Value of money transfers from migrants workers in Russia down 26% last year – report

Russian President Vladimir Putin
Russian President Vladimir Putin

The value of currency transfers from migrants workers in Russia to neighbouring countries dropped by a quarter last year as western sanctions and the crude price rout hit the country’s economy, a new report said.

The Caucasus, Central Asia and Eastern Europe supply the vast majority of migrant labour to Russia, and many workers from these regions transfer part of their wages to their families back home.

To varying degrees, these funds are important for the economies of the states where the money ends up.

According to the US Energy Information Administration’s study, the share of remittance as measured against GDP in Tajikistan was 33% last year, but only 3% in Azerbaijan, which has a developed oil and gas business of its own.

All told, Armenia, Azerbaijan, Georgia, Kyrgyzstan, Tajikistan, Ukraine, and Uzbekistan all received at least 50% of their remittances from Russia last year, but their total value was $800million (£600million) lower than in 2014.

The economic slowdown in Russia, characterised by five consecutive quarters of decline in GDP, has reduced opportunities to work and earn money.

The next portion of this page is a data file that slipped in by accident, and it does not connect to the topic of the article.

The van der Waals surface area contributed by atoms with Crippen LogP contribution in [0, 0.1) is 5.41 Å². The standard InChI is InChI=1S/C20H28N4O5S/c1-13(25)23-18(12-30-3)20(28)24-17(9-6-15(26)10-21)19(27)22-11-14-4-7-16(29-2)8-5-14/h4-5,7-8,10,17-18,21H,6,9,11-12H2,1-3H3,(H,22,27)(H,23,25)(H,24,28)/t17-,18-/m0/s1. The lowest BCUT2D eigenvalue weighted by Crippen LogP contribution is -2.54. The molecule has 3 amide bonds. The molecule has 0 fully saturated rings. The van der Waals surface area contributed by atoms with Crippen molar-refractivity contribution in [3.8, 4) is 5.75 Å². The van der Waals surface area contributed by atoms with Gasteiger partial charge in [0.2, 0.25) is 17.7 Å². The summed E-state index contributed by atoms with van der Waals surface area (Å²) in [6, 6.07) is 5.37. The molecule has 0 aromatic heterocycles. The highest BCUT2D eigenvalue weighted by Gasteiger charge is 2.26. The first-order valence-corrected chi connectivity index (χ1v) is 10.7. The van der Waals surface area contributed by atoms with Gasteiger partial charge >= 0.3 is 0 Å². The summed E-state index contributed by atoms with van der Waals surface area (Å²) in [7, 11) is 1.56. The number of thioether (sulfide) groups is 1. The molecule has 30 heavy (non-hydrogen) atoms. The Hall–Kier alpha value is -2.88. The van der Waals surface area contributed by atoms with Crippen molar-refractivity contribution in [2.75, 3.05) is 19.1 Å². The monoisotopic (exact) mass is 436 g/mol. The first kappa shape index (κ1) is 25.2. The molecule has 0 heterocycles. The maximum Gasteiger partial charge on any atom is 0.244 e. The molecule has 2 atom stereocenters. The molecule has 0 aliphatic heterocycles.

Meanwhile, the collapse in the value of the rouble – down 59% against the dollar from 2014 to 2015 − has also taken a chunk out of the value of pay sent abroad.

Such large shifts in the value of these money transfers directly impacts economic activity in these neighbouring states.

For example, oil consumption across the seven countries grew by about 18% in 2014 and then declined by about 1% in 2015.

And GDP growth in the Caucasus and Central Asia in 2016 is projected to be the lowest in two decades.

Russia’s economy is still projected to contract in 2016, although at a lower rate of -1%, according to Oxford Economics, but with oil prices and the rouble showing signs of stabilising, these countries will be hoping for an upturn in remittances to boost their economies.

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